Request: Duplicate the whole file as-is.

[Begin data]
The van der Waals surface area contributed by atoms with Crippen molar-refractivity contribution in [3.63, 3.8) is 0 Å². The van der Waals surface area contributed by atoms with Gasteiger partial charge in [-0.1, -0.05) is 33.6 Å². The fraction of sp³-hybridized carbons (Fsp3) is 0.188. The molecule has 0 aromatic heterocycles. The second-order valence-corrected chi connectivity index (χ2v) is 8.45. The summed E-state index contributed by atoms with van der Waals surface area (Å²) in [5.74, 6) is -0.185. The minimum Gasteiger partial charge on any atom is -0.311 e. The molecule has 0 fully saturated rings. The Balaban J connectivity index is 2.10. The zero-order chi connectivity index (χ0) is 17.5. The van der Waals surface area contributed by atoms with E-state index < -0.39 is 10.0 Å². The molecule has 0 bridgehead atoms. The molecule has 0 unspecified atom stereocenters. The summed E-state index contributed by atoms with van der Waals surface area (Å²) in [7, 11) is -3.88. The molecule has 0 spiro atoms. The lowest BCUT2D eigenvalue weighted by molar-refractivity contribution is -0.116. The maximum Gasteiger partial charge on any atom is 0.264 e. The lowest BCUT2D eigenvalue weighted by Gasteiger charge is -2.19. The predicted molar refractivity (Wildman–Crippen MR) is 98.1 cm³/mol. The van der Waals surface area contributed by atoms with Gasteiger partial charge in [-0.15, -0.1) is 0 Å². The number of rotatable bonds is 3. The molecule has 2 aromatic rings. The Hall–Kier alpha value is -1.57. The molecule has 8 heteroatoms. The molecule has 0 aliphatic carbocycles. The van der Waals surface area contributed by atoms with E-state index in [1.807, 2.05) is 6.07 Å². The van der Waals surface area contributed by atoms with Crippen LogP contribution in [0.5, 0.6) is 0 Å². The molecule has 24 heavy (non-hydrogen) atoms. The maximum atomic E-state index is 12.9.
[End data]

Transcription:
The van der Waals surface area contributed by atoms with Crippen molar-refractivity contribution in [3.63, 3.8) is 0 Å². The van der Waals surface area contributed by atoms with Gasteiger partial charge in [-0.1, -0.05) is 33.6 Å². The fraction of sp³-hybridized carbons (Fsp3) is 0.188. The molecule has 0 aromatic heterocycles. The second-order valence-corrected chi connectivity index (χ2v) is 8.45. The summed E-state index contributed by atoms with van der Waals surface area (Å²) in [5.74, 6) is -0.185. The minimum Gasteiger partial charge on any atom is -0.311 e. The molecule has 0 fully saturated rings. The Balaban J connectivity index is 2.10. The zero-order chi connectivity index (χ0) is 17.5. The van der Waals surface area contributed by atoms with E-state index < -0.39 is 10.0 Å². The molecule has 0 bridgehead atoms. The molecule has 0 unspecified atom stereocenters. The summed E-state index contributed by atoms with van der Waals surface area (Å²) in [7, 11) is -3.88. The molecule has 0 spiro atoms. The lowest BCUT2D eigenvalue weighted by molar-refractivity contribution is -0.116. The maximum Gasteiger partial charge on any atom is 0.264 e. The lowest BCUT2D eigenvalue weighted by Gasteiger charge is -2.19. The predicted molar refractivity (Wildman–Crippen MR) is 98.1 cm³/mol. The van der Waals surface area contributed by atoms with Gasteiger partial charge in [-0.15, -0.1) is 0 Å². The number of rotatable bonds is 3. The molecule has 2 aromatic rings. The Hall–Kier alpha value is -1.57. The molecule has 8 heteroatoms. The molecule has 0 aliphatic carbocycles. The van der Waals surface area contributed by atoms with E-state index in [1.807, 2.05) is 6.07 Å². The van der Waals surface area contributed by atoms with Crippen LogP contribution in [0.5, 0.6) is 0 Å². The molecule has 24 heavy (non-hydrogen) atoms. The maximum atomic E-state index is 12.9.